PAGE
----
What we need here is a third option, one which avoids asserting the absolute superiority of any one musical style without sliding into relativism. John Gray's idea of incommensurability is useful here: in Enlightenment's Wake, he argues that the competing belief systems of different societies are ultimately irreconcilable, not because all values are relative but simply because different societies have different visions of the good. (Gray's best example contrasts the liberal individualism of the West with the community-driven, consensus-based cultures of many East Asian cultures.) Accepting the incommensurability of different cultural ideals does not mean that the cultures involved cannot agree on many issues (the undesirability of murder, for example), but does mean that they can never be fully integrated. It seems reasonable to suppose that classical and pop music might be in a similar situation. While they share many musical ideals in common (rhythm and melody, a tonal centre, the attempt to express new ideas in an original manner), they are ultimately incommensurable because of their different methods of composition and transmission. (Classical music is by definition a literate tradition, in which music is composed in notated form for later performance; this separates it from folk music, which is transmitted orally, and pop music, which is transmitted electrically.)
Musoc.org's claim of the superiority of classical music, therefore, is not "ignorant" or "cultural demagoguery" or anything else: it's just tautological. Because their arguments begin by specifying the musical values they consider most important (ie: acoustic production, single authorship, and literate transmission), the conclusion that classical music fits these criteria best is hardly surprising. This sort of argument is equivalent to saying that "classical music is better than pop music at being classical music", which is not the most insightful observation ever. One can certainly say, however, that classical music occupies a special place as a unique example of a highly developed literate tradition in music, and deserves preferment to other musics on that basis. It exemplifies musical values ultimately different from those expressed in any popular or folk tradition, and its current cultural invisibility is depriving our society of a compelling and unique voice.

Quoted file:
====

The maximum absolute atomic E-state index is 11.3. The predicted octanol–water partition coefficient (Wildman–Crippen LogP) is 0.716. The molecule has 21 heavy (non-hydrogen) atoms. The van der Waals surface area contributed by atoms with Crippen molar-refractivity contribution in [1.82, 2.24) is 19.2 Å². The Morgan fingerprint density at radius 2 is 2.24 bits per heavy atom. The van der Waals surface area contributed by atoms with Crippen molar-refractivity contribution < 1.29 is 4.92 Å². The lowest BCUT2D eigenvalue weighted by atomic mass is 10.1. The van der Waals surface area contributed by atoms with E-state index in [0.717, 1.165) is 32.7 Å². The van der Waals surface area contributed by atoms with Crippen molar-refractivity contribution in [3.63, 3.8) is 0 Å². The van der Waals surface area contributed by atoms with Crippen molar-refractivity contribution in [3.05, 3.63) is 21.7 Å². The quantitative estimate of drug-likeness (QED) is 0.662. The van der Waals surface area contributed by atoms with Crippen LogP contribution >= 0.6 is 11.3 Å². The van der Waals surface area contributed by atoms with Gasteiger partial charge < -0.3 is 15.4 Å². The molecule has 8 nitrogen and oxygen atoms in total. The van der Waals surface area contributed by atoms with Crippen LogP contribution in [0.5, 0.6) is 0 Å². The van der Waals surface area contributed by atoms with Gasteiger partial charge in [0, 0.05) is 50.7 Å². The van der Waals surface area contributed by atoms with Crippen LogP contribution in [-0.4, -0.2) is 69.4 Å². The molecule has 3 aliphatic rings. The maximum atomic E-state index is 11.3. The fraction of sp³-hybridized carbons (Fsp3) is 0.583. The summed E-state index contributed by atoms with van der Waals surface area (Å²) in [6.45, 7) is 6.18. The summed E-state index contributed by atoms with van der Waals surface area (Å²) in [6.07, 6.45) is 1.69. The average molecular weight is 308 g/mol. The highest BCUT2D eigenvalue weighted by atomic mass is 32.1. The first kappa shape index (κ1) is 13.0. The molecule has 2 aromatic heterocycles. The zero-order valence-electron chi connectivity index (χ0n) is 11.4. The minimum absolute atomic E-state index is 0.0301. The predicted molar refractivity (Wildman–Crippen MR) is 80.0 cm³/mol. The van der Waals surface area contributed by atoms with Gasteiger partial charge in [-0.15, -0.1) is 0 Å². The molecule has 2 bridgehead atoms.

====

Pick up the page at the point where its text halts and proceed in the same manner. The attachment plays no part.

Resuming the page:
I've tried to develop a position different from both the anti-pop trumpetings of musoc.org and the fashionable relativism that opposes it. Because both are neon-arrow arguments, neither is ultimately very helpful. We need instead a third position, not some bland milquetoast compromise or, heaven forbid, a Hegelian synthesis, but an entirely different option. I've attempted to outline what that might look like, but until this third position is fully developed, the classical-pop debate will continue to operate at a very low intellectual level.
None of this, by the way, is to denigrate the work of Midgette or Service, who I respect - nor to devalue the very real value of the articles on musoc.org. Indeed, I am largely in sympathy with much of their project: their desire for a higher profile for classical music, their opposition to schizophonic pop music in public places, and their attribution of the problem to neoliberalism, globalization and cultural relativism (among other things). I will follow their future postings with much interest, even if I think their basic arguments are somewhat poorly situated.
* Addendum (5 July 2009): ACD points out that his argument for the special status of classical music is distinct from that of musoc.org; his actual position is similar to my "incommensurability" argument, although he reaches a slightly different conclusion than I do. For more details, see the comment thread.